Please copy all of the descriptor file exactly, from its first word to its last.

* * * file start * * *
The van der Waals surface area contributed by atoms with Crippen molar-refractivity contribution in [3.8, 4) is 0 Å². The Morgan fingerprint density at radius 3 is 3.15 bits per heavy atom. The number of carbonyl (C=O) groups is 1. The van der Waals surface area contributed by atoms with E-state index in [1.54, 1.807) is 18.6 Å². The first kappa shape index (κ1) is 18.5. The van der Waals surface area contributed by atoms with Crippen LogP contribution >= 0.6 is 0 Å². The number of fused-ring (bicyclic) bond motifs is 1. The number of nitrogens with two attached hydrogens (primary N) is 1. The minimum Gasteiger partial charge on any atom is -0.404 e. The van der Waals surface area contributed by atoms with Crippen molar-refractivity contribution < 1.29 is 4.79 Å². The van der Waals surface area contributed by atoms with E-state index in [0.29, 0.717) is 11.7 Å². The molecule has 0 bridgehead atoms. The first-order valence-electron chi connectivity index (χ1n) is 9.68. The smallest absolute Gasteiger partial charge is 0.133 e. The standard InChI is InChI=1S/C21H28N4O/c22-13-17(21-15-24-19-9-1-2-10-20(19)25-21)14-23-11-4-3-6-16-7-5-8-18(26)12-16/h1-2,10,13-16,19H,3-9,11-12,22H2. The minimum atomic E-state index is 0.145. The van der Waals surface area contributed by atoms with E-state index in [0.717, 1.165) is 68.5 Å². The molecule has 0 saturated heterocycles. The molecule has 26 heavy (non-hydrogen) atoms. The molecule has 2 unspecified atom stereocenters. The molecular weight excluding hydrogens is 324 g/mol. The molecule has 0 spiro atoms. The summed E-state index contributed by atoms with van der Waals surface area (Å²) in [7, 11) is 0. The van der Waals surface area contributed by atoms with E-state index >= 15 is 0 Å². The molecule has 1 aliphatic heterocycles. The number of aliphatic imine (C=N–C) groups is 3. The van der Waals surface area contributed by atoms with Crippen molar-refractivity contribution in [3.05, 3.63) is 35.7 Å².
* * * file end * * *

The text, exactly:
The van der Waals surface area contributed by atoms with Crippen molar-refractivity contribution in [3.8, 4) is 0 Å². The Morgan fingerprint density at radius 3 is 3.15 bits per heavy atom. The number of carbonyl (C=O) groups is 1. The van der Waals surface area contributed by atoms with E-state index in [1.54, 1.807) is 18.6 Å². The first kappa shape index (κ1) is 18.5. The van der Waals surface area contributed by atoms with Crippen LogP contribution >= 0.6 is 0 Å². The number of fused-ring (bicyclic) bond motifs is 1. The number of nitrogens with two attached hydrogens (primary N) is 1. The minimum Gasteiger partial charge on any atom is -0.404 e. The van der Waals surface area contributed by atoms with Crippen molar-refractivity contribution < 1.29 is 4.79 Å². The van der Waals surface area contributed by atoms with E-state index in [0.29, 0.717) is 11.7 Å². The molecule has 0 bridgehead atoms. The first-order valence-electron chi connectivity index (χ1n) is 9.68. The smallest absolute Gasteiger partial charge is 0.133 e. The standard InChI is InChI=1S/C21H28N4O/c22-13-17(21-15-24-19-9-1-2-10-20(19)25-21)14-23-11-4-3-6-16-7-5-8-18(26)12-16/h1-2,10,13-16,19H,3-9,11-12,22H2. The minimum atomic E-state index is 0.145. The van der Waals surface area contributed by atoms with E-state index in [0.717, 1.165) is 68.5 Å². The molecule has 0 saturated heterocycles. The molecule has 26 heavy (non-hydrogen) atoms. The molecule has 2 unspecified atom stereocenters. The molecular weight excluding hydrogens is 324 g/mol. The molecule has 0 spiro atoms. The summed E-state index contributed by atoms with van der Waals surface area (Å²) in [7, 11) is 0. The van der Waals surface area contributed by atoms with E-state index >= 15 is 0 Å². The molecule has 1 aliphatic heterocycles. The number of aliphatic imine (C=N–C) groups is 3. The van der Waals surface area contributed by atoms with Crippen molar-refractivity contribution in [3.05, 3.63) is 35.7 Å².